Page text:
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StarOffice 6.0 will be available worldwide on May 21 as a low-cost alternative to Microsoft Corp.'s Office, Sun Microsystems Inc. announced Wednesday.

StarOffice 6.0 is a collection of office productivity applications, including word processor, spreadsheet, database, presentation, and drawing software. The product, announced in March, runs on Sun's Solaris, various flavors of Linux, and Microsoft's Windows. Business customers will pay on a volume basis, with prices starting at US$50 per user for a 150-user license, and decreasing to $25 per user for 10,000 or more user licenses. StarOffice licenses allow each user to install the software on up to five machines or devices. Retail users will pay $75.95 for the product, while educational customers need only to pay for the CD-ROM and shipping of the software.

"(Microsoft's) Office is not a bad product. But we feel the market needs an alternative, and it (Office) is overpriced and inflexible in its licensing," said Mike Rogers, vice president and general manager for desktop and office productivity software at Sun in Palo Alto, California.

Sun designed the new version to use default XML (Extensible Markup Language) file formats, enabling users to share StarOffice files with other XML-based applications and download tools from the Internet to customize features, according to Sun.

Support for Microsoft's Office product, the dominant office productivity suite, was also increased. Files created in Word or Excel can be read, modified, and saved in their StarOffice counterparts, Rogers said. Users can set Word and Excel as their default file formats in StarOffice.

A common complaint lodged against earlier versions of StarOffice pertained to its desktop interface. Previous versions of StarOffice used the StarDesktop, which mimicked a desktop operating system upon launch, displaying icons for the different features and substituting its own toolbar for the user's operating system toolbar. Sun had wanted to standardize the look and feel of the software across different environments, said Rogers, but users disliked it, preferring to work within their chosen desktop environment.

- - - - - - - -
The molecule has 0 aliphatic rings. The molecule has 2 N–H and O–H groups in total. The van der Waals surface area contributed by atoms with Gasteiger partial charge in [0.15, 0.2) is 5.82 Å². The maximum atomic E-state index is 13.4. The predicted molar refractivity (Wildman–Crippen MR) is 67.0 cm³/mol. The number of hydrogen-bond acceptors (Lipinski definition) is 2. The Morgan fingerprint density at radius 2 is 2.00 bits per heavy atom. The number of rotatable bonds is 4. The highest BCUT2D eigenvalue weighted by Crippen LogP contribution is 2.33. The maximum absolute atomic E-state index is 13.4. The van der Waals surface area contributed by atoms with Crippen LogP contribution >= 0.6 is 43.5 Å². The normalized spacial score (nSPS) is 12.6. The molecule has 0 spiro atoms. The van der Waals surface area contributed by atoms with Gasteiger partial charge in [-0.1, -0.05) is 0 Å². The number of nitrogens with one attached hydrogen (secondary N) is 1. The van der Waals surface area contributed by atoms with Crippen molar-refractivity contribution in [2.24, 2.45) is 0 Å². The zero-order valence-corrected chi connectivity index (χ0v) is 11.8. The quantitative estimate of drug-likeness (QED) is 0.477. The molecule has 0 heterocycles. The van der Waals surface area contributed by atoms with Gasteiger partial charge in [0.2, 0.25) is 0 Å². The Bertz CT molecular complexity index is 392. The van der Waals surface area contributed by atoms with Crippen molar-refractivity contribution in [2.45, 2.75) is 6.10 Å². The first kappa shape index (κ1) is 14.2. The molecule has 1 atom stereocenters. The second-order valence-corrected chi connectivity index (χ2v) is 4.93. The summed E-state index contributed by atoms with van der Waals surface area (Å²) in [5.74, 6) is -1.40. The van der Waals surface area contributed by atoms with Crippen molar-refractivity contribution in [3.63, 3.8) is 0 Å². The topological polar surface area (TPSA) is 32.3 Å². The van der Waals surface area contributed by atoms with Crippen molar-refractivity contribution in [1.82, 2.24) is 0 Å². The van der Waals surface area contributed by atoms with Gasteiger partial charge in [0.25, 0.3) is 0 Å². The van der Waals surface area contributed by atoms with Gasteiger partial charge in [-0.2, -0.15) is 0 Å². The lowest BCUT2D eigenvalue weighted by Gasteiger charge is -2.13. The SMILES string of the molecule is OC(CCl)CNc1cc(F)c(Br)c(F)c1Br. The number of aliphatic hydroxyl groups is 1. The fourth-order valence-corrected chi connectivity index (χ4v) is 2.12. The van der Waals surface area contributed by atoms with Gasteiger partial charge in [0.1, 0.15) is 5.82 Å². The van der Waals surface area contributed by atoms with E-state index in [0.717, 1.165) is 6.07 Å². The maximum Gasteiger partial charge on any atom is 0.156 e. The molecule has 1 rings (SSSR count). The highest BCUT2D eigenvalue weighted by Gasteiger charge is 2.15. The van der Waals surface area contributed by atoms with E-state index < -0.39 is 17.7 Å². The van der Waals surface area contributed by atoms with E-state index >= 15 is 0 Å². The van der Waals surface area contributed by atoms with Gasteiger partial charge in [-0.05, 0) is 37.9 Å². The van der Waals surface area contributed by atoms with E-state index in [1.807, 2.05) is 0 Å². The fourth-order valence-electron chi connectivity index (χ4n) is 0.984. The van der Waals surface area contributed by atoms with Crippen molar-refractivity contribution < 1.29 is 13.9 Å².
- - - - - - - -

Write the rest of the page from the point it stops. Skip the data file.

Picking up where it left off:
Sun has removed the offending desktop interface, and will now allow users to use their native desktop operating system environments, such as CDE (Common Desktop Environment), the GNOME open-source desktop for Unix environments, and Windows.

Microsoft's share of the business market for office productivity software is estimated at just over 90 percent, said Michael Silver, vice president and research director at Gartner Inc. in Stamford, Connecticut. Sun has a "somewhat likely" chance of picking up 10 percent total market share by the end of 2004, Silver said, but that depends on future licensing decisions by Microsoft.

Rogers said he expects Sun to garner 10 percent market share one year earlier, by the end of 2003.

"People are angry with Microsoft" for introducing maintenance contracts that have mandated upgrades, Silver said. Microsoft introduced Software Assurance last year, which forces businesses to either enter into long-term licensing contracts to receive free upgrades, or re-purchase a license each time they wish to upgrade after July 31. After users pay an up-front fee, Software Assurance costs 29 percent of the license cost per year of coverage, plus a renewal fee once the contract expires.

If Microsoft were to make its licensing rules less stringent, and remove the required update clause from its maintenance contracts, Sun will have a harder time making any kind of headway against Office, Silver said. However, Microsoft is not likely to change the agreements, he said.

Sun will distribute StarOffice through several Linux distributors, who will bundle the StarOffice product into their versions -- or "distributions" -- of the open-source operating system. Sun will license StarOffice 6.0 to MandrakeSoft Inc., SuSE Linux AG, Turbolinux Inc., and Ximian Inc. for inclusion with their products, and additional companies are in negotiations with Sun to bundle either StarOffice or the open-source version Openoffice.org, Rogers said. Also, Sun will announce agreements with PC manufacturers next month to ship StarOffice 6.0 in their products, Rogers said.

OpenOffice.org 1.0 was released on May 1. It lacks some of the additional features of 6.0, but is available as a free download. The new open-source version was developed by its namesake open-source community, which is headquartered online at http://www.openoffice.org. Users in Asia-Pacific will find support for Chinese (Simplified and Traditional), Japanese, and Korean languages with StarSuite, the branded version to be sold in Asia. StarOffice has seen strong interest in countries where Office is not a dominant player, including China, where the Ministry of Education will receive several million licenses at no charge, Rogers said.

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